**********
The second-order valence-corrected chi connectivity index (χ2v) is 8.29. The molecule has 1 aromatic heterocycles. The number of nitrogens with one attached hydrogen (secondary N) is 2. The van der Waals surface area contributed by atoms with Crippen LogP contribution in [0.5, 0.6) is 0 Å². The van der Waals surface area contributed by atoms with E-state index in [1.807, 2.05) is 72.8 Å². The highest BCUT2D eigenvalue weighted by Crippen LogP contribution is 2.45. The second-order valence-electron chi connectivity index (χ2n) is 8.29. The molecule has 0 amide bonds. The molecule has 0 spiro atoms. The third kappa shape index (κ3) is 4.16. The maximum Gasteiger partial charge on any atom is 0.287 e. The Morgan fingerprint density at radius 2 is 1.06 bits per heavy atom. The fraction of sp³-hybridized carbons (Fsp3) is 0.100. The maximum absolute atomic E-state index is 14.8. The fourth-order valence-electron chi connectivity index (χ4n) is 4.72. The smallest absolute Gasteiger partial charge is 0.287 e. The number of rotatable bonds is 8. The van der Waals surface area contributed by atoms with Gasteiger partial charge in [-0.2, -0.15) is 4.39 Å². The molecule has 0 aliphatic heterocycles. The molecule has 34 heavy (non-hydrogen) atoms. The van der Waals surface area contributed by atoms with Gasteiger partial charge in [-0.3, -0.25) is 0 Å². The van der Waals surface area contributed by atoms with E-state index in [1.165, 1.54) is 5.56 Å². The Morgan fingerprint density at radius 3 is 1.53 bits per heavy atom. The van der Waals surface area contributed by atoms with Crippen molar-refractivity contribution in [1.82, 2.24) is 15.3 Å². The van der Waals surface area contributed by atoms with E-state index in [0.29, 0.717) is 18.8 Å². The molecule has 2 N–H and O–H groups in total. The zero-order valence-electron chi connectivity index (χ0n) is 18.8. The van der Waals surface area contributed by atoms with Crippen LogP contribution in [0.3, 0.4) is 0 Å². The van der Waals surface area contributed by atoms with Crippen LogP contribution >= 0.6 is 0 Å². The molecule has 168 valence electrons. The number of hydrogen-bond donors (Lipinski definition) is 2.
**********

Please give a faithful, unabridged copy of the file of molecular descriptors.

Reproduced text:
The second-order valence-corrected chi connectivity index (χ2v) is 8.29. The molecule has 1 aromatic heterocycles. The number of nitrogens with one attached hydrogen (secondary N) is 2. The van der Waals surface area contributed by atoms with Crippen LogP contribution in [0.5, 0.6) is 0 Å². The van der Waals surface area contributed by atoms with E-state index in [1.807, 2.05) is 72.8 Å². The highest BCUT2D eigenvalue weighted by Crippen LogP contribution is 2.45. The second-order valence-electron chi connectivity index (χ2n) is 8.29. The molecule has 0 amide bonds. The molecule has 0 spiro atoms. The third kappa shape index (κ3) is 4.16. The maximum Gasteiger partial charge on any atom is 0.287 e. The Morgan fingerprint density at radius 2 is 1.06 bits per heavy atom. The fraction of sp³-hybridized carbons (Fsp3) is 0.100. The maximum absolute atomic E-state index is 14.8. The fourth-order valence-electron chi connectivity index (χ4n) is 4.72. The smallest absolute Gasteiger partial charge is 0.287 e. The number of rotatable bonds is 8. The van der Waals surface area contributed by atoms with Gasteiger partial charge in [-0.2, -0.15) is 4.39 Å². The molecule has 0 aliphatic heterocycles. The molecule has 34 heavy (non-hydrogen) atoms. The van der Waals surface area contributed by atoms with Gasteiger partial charge in [-0.3, -0.25) is 0 Å². The van der Waals surface area contributed by atoms with E-state index in [1.165, 1.54) is 5.56 Å². The Morgan fingerprint density at radius 3 is 1.53 bits per heavy atom. The van der Waals surface area contributed by atoms with Crippen molar-refractivity contribution in [1.82, 2.24) is 15.3 Å². The van der Waals surface area contributed by atoms with E-state index in [0.29, 0.717) is 18.8 Å². The molecule has 2 N–H and O–H groups in total. The zero-order valence-electron chi connectivity index (χ0n) is 18.8. The van der Waals surface area contributed by atoms with Crippen LogP contribution in [0.3, 0.4) is 0 Å². The van der Waals surface area contributed by atoms with Crippen LogP contribution >= 0.6 is 0 Å². The molecule has 168 valence electrons. The number of hydrogen-bond donors (Lipinski definition) is 2.